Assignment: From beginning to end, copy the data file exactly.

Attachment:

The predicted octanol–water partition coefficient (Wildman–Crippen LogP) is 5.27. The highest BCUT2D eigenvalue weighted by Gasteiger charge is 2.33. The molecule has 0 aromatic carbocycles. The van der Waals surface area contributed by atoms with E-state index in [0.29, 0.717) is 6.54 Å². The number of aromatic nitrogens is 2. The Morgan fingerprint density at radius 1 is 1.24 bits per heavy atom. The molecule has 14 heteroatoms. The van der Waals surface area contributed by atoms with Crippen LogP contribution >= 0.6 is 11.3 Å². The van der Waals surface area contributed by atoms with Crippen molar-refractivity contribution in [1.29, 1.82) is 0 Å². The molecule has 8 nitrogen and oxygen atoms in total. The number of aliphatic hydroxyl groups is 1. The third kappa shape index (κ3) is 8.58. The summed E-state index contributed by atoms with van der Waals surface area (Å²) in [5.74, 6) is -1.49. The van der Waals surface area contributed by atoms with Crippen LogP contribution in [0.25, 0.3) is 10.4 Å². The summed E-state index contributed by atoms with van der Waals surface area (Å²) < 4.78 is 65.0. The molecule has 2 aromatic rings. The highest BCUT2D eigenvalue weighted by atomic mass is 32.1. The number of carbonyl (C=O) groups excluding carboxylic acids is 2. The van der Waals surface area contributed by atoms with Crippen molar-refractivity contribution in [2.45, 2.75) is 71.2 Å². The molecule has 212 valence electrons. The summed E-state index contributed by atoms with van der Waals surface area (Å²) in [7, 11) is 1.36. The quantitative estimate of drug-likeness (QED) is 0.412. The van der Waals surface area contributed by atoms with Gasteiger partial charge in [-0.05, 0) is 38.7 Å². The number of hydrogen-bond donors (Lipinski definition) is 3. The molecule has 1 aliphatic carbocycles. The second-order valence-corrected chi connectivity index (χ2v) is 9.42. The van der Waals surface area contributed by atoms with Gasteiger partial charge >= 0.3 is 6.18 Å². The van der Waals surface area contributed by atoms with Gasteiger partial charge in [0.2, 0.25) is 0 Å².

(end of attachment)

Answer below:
The predicted octanol–water partition coefficient (Wildman–Crippen LogP) is 5.27. The highest BCUT2D eigenvalue weighted by Gasteiger charge is 2.33. The molecule has 0 aromatic carbocycles. The van der Waals surface area contributed by atoms with E-state index in [0.29, 0.717) is 6.54 Å². The number of aromatic nitrogens is 2. The Morgan fingerprint density at radius 1 is 1.24 bits per heavy atom. The molecule has 14 heteroatoms. The van der Waals surface area contributed by atoms with Crippen LogP contribution >= 0.6 is 11.3 Å². The van der Waals surface area contributed by atoms with Crippen molar-refractivity contribution in [1.29, 1.82) is 0 Å². The molecule has 8 nitrogen and oxygen atoms in total. The number of aliphatic hydroxyl groups is 1. The third kappa shape index (κ3) is 8.58. The summed E-state index contributed by atoms with van der Waals surface area (Å²) in [5.74, 6) is -1.49. The van der Waals surface area contributed by atoms with Crippen LogP contribution in [0.25, 0.3) is 10.4 Å². The summed E-state index contributed by atoms with van der Waals surface area (Å²) < 4.78 is 65.0. The molecule has 2 aromatic rings. The highest BCUT2D eigenvalue weighted by atomic mass is 32.1. The number of carbonyl (C=O) groups excluding carboxylic acids is 2. The van der Waals surface area contributed by atoms with Crippen molar-refractivity contribution in [2.45, 2.75) is 71.2 Å². The molecule has 212 valence electrons. The summed E-state index contributed by atoms with van der Waals surface area (Å²) in [7, 11) is 1.36. The quantitative estimate of drug-likeness (QED) is 0.412. The van der Waals surface area contributed by atoms with Gasteiger partial charge in [-0.05, 0) is 38.7 Å². The number of hydrogen-bond donors (Lipinski definition) is 3. The molecule has 1 aliphatic carbocycles. The second-order valence-corrected chi connectivity index (χ2v) is 9.42. The van der Waals surface area contributed by atoms with Gasteiger partial charge >= 0.3 is 6.18 Å². The van der Waals surface area contributed by atoms with Gasteiger partial charge in [0.2, 0.25) is 0 Å².